Vogue Article on New York designer Kim Parker--June 2001


IN THE MIDST of Manhattan's flower district, above footpaths filled with blooms, textile designer Kim Parker has created a charming atelier. Here she designs floral prints sought after by fashion and interiors clients, including Anna Sui, Diane von Furstenburg, and the Gap. She attributes her success in part to the loft where she lives and works. With high ceilings and huge windows, the space is flooded with light, while the flower district at her door provides constant inspiration.

For years Parker lived in a tiny rent-controlled apartment, but a noisy neighbor made it impossible for her to work at home. When she finally decided to move, she looked at 60 apartments before finding this loft on the corner of 31st Street and Broadway, with its open living area and kitchen, and upstairs bedroom, bathroom and studio. Although the rent is three times that of her old home, the expense paid off. From the day she moved in the phone hasn't stopped ringing.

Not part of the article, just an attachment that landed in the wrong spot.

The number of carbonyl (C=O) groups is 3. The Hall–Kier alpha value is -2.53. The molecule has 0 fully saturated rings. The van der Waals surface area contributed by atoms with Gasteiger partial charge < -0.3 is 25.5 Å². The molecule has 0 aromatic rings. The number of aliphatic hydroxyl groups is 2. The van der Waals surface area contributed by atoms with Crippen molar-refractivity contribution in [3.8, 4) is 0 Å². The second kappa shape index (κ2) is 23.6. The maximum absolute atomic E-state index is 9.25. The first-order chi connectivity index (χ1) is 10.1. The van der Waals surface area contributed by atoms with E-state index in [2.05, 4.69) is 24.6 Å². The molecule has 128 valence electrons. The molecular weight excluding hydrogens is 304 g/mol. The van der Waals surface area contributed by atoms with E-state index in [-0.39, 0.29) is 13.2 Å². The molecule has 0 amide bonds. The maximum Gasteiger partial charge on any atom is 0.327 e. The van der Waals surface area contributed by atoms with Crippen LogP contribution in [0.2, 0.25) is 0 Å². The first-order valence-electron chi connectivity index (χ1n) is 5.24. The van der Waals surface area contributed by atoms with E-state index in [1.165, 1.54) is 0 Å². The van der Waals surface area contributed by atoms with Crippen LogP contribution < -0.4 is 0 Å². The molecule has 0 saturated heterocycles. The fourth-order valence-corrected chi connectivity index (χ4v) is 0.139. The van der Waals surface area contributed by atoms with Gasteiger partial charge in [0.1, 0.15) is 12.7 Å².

Parker has made her apartment a showcase for her designs. Against walls of original brick (the building is a converted Victorian-era hotel), her prints make a delightful counterpoint. Furnishings scoured from the local flea market are covered with her florals and walls are hung with her exuberant abstracts. Upstairs the bedroom is decorated with linen from bedding collections she has designed.

The rest of New York seems to be switching on to Parker's vision of the decorated home. Her fabrics can be found at Barney's, Saks Fifth Avenue, Bergdorf Goodman and hip stores such as Anthropologie. Indeed, chances are that on most nights Manhattan's most fashionable people will be tucking themselves into bed with one of Kim Parker's charming prints.

Alex Black
46 Vogue Apartment Living No.1 2001
Photography: Bradd Nicholls